This year, the 7th executive committee of Wikimedia Germany and two cash auditors were elected. In addition, two motions requiring remote voting and two motions not requiring remote voting were voted on. The results of the elections can be found here.
Of course, the technical implementation of a digital AGM came along with greater challenges. We created a stable technical environment that enabled us to carry out the AGM without major hickups. The key was a very close coordination with all parties involved in the run-up and the professionalism and experience of the service providers.
This achievement was only possible because of the great teamwork. The digital AGM was a completely new challenge for everyone. But the whole team worked together great and in the end it was a great success for all involved.
What did we learn?
One of the most important issues we have learned when organizing a virtual event is that analog formats cannot be transferred 1:1 to the digital world. This refers to several aspects.
Firstly, staging a digital event requires a new understanding of the roles of everyone involved, as tasks and responsibilities change. Therefore, it is important to carefully examine in advance what changes will occur as a result of the transfer to the digital world, and what this means for the respective roles. For example, it is important for the chairpersons of the meeting that there are no pauses in the discussion, because otherwise some participants will get the impression that the stream no longer works.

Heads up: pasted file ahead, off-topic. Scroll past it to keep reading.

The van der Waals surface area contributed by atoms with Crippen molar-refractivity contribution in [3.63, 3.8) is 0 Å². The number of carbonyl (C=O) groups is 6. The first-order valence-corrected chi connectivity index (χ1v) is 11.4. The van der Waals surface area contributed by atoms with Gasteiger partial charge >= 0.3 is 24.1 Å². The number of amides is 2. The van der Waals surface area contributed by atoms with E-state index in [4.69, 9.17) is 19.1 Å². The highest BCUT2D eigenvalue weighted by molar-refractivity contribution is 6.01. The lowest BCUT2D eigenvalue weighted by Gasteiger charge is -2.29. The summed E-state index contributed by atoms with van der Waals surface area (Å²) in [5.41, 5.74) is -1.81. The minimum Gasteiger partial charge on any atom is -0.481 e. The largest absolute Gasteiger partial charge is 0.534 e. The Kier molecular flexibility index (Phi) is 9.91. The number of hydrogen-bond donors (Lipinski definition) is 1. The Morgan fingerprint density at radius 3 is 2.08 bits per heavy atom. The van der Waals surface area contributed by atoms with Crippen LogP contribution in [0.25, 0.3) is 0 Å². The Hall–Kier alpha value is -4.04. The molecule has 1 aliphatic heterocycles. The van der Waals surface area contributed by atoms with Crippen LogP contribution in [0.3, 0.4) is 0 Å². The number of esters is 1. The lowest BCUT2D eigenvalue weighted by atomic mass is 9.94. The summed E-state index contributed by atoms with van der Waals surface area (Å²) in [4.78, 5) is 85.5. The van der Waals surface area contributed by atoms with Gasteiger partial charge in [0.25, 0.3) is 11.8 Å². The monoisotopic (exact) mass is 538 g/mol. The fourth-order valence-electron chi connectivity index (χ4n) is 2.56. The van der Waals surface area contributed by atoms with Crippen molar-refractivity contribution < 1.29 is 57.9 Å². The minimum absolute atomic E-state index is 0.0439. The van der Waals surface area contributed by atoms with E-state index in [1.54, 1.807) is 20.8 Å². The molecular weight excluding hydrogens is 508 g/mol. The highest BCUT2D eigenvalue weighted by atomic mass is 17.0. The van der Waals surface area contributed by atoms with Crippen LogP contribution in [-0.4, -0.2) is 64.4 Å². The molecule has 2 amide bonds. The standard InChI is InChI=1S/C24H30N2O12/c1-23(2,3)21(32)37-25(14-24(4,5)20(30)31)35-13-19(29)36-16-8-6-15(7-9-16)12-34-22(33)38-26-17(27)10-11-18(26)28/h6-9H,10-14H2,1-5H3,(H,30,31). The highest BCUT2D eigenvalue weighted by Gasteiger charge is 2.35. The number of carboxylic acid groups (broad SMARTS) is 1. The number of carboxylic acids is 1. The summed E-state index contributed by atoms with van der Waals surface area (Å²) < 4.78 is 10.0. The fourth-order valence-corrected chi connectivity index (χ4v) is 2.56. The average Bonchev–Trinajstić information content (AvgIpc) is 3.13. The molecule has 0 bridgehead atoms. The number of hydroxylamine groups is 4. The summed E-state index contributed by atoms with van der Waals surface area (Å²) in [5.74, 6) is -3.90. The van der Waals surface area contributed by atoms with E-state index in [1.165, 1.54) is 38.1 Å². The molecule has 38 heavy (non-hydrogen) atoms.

In addition, it was a great challenge to integrate all program items, to hold the digital event in a legally secure, GDPR compliant and statutory manner, and to design the (time) frame in a participant-friendly manner. An example of this is the duration of the event. It is generally very difficult to follow a live stream for several hours while watching it attentively on the screen and remaining receptive. We are aware that the length of the digital AGM this year has been a challenge for some participants. This is an aspect we will work on in the future.
True to the motto "after the game is before the game", we are already working on the concept for the 26th AGM in 2021, which will be held as usual at the beginning of summer. Of course, we are taking into account the consistently positive feedback on the digital approach. Our first purely virtual AGM strengthens our goal to make the General Meetings accessible online to our members in the future. We don't want to limit ourselves to one platform, one technology or one device alone, but to use all interfaces and communication channels of the virtual system simultaneously. Our best-case scenario would be to combine a venue with a hybrid event format.